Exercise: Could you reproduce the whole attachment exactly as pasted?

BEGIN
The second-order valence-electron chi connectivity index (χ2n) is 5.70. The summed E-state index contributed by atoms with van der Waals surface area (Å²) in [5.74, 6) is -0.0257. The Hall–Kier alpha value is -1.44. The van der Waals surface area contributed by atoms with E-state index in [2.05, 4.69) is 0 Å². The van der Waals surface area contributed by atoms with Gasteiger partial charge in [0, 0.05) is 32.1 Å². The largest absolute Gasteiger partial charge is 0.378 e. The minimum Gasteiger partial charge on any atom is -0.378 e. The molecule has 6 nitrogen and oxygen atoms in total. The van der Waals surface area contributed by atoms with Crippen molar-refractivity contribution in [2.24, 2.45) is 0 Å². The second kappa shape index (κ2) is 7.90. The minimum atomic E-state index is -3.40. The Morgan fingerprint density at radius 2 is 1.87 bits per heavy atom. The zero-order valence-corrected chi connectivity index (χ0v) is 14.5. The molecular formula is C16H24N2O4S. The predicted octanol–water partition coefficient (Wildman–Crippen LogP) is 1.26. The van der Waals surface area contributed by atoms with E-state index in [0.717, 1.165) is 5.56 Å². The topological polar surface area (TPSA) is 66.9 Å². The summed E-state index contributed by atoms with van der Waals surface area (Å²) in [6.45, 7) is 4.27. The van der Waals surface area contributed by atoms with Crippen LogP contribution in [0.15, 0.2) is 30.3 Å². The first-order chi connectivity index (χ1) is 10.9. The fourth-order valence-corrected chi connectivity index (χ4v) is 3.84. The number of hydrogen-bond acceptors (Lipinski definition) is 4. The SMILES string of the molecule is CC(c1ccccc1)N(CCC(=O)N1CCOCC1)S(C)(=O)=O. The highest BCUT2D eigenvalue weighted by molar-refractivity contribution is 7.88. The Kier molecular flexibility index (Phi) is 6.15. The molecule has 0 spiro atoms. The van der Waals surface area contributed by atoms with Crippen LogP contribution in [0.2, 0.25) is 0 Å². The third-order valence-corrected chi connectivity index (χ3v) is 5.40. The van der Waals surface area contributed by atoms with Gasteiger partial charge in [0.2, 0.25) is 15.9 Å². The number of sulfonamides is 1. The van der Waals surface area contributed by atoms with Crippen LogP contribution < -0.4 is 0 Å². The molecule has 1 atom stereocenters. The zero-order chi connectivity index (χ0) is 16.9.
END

The second-order valence-electron chi connectivity index (χ2n) is 5.70. The summed E-state index contributed by atoms with van der Waals surface area (Å²) in [5.74, 6) is -0.0257. The Hall–Kier alpha value is -1.44. The van der Waals surface area contributed by atoms with E-state index in [2.05, 4.69) is 0 Å². The van der Waals surface area contributed by atoms with Gasteiger partial charge in [0, 0.05) is 32.1 Å². The largest absolute Gasteiger partial charge is 0.378 e. The minimum Gasteiger partial charge on any atom is -0.378 e. The molecule has 6 nitrogen and oxygen atoms in total. The van der Waals surface area contributed by atoms with Crippen molar-refractivity contribution in [2.24, 2.45) is 0 Å². The second kappa shape index (κ2) is 7.90. The minimum atomic E-state index is -3.40. The Morgan fingerprint density at radius 2 is 1.87 bits per heavy atom. The zero-order valence-corrected chi connectivity index (χ0v) is 14.5. The molecular formula is C16H24N2O4S. The predicted octanol–water partition coefficient (Wildman–Crippen LogP) is 1.26. The van der Waals surface area contributed by atoms with E-state index in [0.717, 1.165) is 5.56 Å². The topological polar surface area (TPSA) is 66.9 Å². The summed E-state index contributed by atoms with van der Waals surface area (Å²) in [6.45, 7) is 4.27. The van der Waals surface area contributed by atoms with Crippen LogP contribution in [0.15, 0.2) is 30.3 Å². The first-order chi connectivity index (χ1) is 10.9. The fourth-order valence-corrected chi connectivity index (χ4v) is 3.84. The number of hydrogen-bond acceptors (Lipinski definition) is 4. The SMILES string of the molecule is CC(c1ccccc1)N(CCC(=O)N1CCOCC1)S(C)(=O)=O. The highest BCUT2D eigenvalue weighted by molar-refractivity contribution is 7.88. The Kier molecular flexibility index (Phi) is 6.15. The molecule has 0 spiro atoms. The van der Waals surface area contributed by atoms with Crippen LogP contribution in [0.2, 0.25) is 0 Å². The third-order valence-corrected chi connectivity index (χ3v) is 5.40. The van der Waals surface area contributed by atoms with Gasteiger partial charge in [0.2, 0.25) is 15.9 Å². The number of sulfonamides is 1. The van der Waals surface area contributed by atoms with Crippen LogP contribution < -0.4 is 0 Å². The molecule has 1 atom stereocenters. The zero-order chi connectivity index (χ0) is 16.9.